Day after doctor’s death in Shimla, IGMC on swine flu alert | india-news | Hindustan Times
Today in New Delhi, India
Jul 26, 2017-Wednesday
-°C
New Delhi
  • Humidity
    -
  • Wind
    -

Day after doctor’s death in Shimla, IGMC on swine flu alert

The hospital treated 14 positive cases this year of which two died. Thirty-one swine flu cases were reported in the state this year.

india Updated: Jul 03, 2017 18:16 IST
HT Correspondent
(HT Representative Image)

A day after Dr RG Sood, 62, the head of the radiology department at the Indira Gandhi Medical College and Hospital (IGMC), died of swine flu, the hospital put its staff on alert and implemented preventive measures.

Senior medical superintendent Dr Ramesh Chand said though there is no patient admitted to IGMC for swine flu treatment, the hospital is geared up to fight the contagious respiratory disease. The hospital treated 14 positive cases this year of which two died. Thirty-one swine flu cases were reported in the state this year.

“If you have cold and fever for over four days, see a doctor. Life can be saved if swine flu is treated in its earlier stages. The staff has been sensitised to wear masks and gloves,” he said.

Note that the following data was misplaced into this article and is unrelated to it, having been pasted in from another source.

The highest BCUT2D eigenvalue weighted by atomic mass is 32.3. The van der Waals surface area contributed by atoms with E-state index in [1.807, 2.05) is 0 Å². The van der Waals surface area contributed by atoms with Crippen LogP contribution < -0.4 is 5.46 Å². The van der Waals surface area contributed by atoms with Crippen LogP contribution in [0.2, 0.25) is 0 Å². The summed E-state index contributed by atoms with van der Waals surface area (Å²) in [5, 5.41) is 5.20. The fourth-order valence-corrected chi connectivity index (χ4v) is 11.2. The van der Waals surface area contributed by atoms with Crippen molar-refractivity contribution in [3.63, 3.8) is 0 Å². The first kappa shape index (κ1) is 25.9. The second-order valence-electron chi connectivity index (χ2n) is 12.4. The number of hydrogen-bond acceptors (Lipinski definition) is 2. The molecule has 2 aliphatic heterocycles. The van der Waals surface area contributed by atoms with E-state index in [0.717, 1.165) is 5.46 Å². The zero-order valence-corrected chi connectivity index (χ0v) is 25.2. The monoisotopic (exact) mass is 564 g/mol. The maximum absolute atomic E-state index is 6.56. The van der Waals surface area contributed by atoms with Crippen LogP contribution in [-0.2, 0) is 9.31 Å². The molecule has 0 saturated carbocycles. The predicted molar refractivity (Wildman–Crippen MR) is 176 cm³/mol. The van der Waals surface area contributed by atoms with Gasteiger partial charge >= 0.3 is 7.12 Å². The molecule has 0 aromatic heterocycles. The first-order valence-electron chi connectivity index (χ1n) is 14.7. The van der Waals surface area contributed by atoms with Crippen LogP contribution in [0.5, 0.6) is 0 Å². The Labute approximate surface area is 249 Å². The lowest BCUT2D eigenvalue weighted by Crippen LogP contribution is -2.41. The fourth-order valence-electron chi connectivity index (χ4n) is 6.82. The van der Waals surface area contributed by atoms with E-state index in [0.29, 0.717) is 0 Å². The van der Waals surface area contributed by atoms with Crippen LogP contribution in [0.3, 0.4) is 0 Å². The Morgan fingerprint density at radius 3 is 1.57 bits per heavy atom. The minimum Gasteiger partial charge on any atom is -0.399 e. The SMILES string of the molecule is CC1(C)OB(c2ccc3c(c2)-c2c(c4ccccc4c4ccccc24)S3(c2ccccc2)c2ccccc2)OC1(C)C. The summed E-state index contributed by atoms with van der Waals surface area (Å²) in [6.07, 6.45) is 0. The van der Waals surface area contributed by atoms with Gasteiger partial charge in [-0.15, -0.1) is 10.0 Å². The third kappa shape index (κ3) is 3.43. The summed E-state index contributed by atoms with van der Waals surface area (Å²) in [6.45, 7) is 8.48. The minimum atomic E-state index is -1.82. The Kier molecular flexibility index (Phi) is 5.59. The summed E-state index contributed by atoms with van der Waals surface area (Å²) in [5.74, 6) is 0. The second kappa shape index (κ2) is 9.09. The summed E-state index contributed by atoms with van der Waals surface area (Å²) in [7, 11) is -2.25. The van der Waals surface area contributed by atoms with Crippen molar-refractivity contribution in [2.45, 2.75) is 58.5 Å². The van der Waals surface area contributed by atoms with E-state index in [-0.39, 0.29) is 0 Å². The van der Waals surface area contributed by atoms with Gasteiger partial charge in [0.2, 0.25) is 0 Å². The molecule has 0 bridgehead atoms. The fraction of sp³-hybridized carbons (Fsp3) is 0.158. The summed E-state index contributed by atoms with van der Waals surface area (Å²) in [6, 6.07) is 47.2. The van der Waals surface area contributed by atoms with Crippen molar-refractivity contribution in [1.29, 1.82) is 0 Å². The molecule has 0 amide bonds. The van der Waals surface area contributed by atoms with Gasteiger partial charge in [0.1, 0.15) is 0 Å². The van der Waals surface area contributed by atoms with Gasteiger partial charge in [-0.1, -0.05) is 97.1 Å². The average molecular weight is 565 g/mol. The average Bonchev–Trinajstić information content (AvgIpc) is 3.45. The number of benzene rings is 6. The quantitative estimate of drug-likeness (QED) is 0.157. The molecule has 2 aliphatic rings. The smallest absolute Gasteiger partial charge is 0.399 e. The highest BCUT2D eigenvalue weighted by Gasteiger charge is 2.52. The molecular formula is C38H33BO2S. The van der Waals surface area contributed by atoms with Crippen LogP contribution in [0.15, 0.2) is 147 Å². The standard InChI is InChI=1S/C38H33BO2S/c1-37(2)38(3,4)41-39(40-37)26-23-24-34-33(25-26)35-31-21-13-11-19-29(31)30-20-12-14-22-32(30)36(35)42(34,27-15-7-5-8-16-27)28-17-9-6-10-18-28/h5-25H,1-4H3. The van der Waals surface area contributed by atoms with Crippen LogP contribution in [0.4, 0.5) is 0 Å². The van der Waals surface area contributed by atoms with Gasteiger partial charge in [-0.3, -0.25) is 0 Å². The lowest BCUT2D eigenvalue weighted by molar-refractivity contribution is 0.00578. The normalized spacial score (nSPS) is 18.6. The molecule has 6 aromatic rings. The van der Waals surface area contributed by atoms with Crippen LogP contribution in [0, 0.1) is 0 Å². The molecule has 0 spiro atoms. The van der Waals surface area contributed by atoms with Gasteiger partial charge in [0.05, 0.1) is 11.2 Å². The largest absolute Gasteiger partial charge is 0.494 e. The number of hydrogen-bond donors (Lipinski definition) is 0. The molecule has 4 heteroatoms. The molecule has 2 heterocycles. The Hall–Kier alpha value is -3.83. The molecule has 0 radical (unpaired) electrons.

Dr Sood, who headed the radiology department for six years, was admitted to IGMC two weeks ago. Sources said he was treated for heart trouble but later the symptoms and reports suggested swine flu. “For 11 days, he had high fever. Despite all efforts, the lung infection was increasing,” Dr Chand said.

Another doctor, requesting anonymity, said: “It was too late when the treatment for swine flu started.”

Sood was referred to the Postgraduate Institute of Medical Education and Research for extracorporeal membrane oxygenation (ECMO) when he died near Solan on the way to Chandigarh.

The IGMC is the state’s 50-year-old premier hospital with a daily footfall of 3,000-4,000 patients. It has 800 beds and is full to capacity. Besides outdoor and indoor patients, IGMC has more than 1,300 employees, including 250 senior doctors, 100 junior doctors, 400 nurses, and 100 paramedical staff.

ECMO is a technique to provide breathing and heart support used for critically ill infants but adults may also be treated in case of serious heart or lung problems under certain conditions.